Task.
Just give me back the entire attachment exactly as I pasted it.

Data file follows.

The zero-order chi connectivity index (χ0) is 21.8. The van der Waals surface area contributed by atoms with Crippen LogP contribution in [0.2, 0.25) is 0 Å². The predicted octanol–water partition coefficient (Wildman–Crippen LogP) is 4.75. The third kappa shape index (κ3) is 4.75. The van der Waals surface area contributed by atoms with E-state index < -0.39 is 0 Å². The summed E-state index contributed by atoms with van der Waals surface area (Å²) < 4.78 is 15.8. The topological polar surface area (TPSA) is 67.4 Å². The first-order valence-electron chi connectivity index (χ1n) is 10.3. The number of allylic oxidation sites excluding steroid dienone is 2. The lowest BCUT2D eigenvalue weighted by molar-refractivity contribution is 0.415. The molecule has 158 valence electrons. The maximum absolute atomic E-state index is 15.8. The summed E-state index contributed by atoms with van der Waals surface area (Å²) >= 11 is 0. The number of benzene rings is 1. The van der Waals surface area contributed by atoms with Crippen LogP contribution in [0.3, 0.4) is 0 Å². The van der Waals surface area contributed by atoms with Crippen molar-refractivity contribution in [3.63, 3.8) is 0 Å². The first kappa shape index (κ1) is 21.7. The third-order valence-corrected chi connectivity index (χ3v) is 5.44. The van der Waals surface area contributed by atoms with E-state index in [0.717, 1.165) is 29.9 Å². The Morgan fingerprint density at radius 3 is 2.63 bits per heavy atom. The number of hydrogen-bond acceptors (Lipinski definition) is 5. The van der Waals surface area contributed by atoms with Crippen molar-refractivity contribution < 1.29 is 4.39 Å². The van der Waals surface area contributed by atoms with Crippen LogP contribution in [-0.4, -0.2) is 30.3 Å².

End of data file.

The zero-order chi connectivity index (χ0) is 21.8. The van der Waals surface area contributed by atoms with Crippen LogP contribution in [0.2, 0.25) is 0 Å². The predicted octanol–water partition coefficient (Wildman–Crippen LogP) is 4.75. The third kappa shape index (κ3) is 4.75. The van der Waals surface area contributed by atoms with E-state index < -0.39 is 0 Å². The summed E-state index contributed by atoms with van der Waals surface area (Å²) < 4.78 is 15.8. The topological polar surface area (TPSA) is 67.4 Å². The first-order valence-electron chi connectivity index (χ1n) is 10.3. The number of allylic oxidation sites excluding steroid dienone is 2. The lowest BCUT2D eigenvalue weighted by molar-refractivity contribution is 0.415. The molecule has 158 valence electrons. The maximum absolute atomic E-state index is 15.8. The summed E-state index contributed by atoms with van der Waals surface area (Å²) >= 11 is 0. The number of benzene rings is 1. The van der Waals surface area contributed by atoms with Crippen LogP contribution in [0.3, 0.4) is 0 Å². The van der Waals surface area contributed by atoms with Crippen molar-refractivity contribution in [3.63, 3.8) is 0 Å². The first kappa shape index (κ1) is 21.7. The third-order valence-corrected chi connectivity index (χ3v) is 5.44. The van der Waals surface area contributed by atoms with E-state index in [0.717, 1.165) is 29.9 Å². The Morgan fingerprint density at radius 3 is 2.63 bits per heavy atom. The number of hydrogen-bond acceptors (Lipinski definition) is 5. The van der Waals surface area contributed by atoms with Crippen molar-refractivity contribution < 1.29 is 4.39 Å². The van der Waals surface area contributed by atoms with Crippen LogP contribution in [-0.4, -0.2) is 30.3 Å².